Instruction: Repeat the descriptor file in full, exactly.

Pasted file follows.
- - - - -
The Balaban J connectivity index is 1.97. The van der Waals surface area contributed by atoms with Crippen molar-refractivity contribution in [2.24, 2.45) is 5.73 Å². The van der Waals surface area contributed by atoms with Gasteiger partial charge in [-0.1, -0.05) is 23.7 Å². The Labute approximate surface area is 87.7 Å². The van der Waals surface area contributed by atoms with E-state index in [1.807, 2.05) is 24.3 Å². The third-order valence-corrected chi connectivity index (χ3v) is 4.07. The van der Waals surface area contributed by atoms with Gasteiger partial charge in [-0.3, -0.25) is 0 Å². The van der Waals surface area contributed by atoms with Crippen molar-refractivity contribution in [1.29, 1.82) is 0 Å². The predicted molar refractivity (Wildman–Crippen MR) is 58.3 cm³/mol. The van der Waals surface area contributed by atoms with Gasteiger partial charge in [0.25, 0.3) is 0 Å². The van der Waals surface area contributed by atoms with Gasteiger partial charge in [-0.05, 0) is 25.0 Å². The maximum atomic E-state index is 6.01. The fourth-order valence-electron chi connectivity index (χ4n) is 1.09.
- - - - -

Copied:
The Balaban J connectivity index is 1.97. The van der Waals surface area contributed by atoms with Crippen molar-refractivity contribution in [2.24, 2.45) is 5.73 Å². The van der Waals surface area contributed by atoms with Gasteiger partial charge in [-0.1, -0.05) is 23.7 Å². The Labute approximate surface area is 87.7 Å². The van der Waals surface area contributed by atoms with E-state index in [1.807, 2.05) is 24.3 Å². The third-order valence-corrected chi connectivity index (χ3v) is 4.07. The van der Waals surface area contributed by atoms with Gasteiger partial charge in [-0.3, -0.25) is 0 Å². The van der Waals surface area contributed by atoms with Crippen molar-refractivity contribution in [1.29, 1.82) is 0 Å². The predicted molar refractivity (Wildman–Crippen MR) is 58.3 cm³/mol. The van der Waals surface area contributed by atoms with Gasteiger partial charge in [0.25, 0.3) is 0 Å². The van der Waals surface area contributed by atoms with Gasteiger partial charge in [-0.05, 0) is 25.0 Å². The maximum atomic E-state index is 6.01. The fourth-order valence-electron chi connectivity index (χ4n) is 1.09.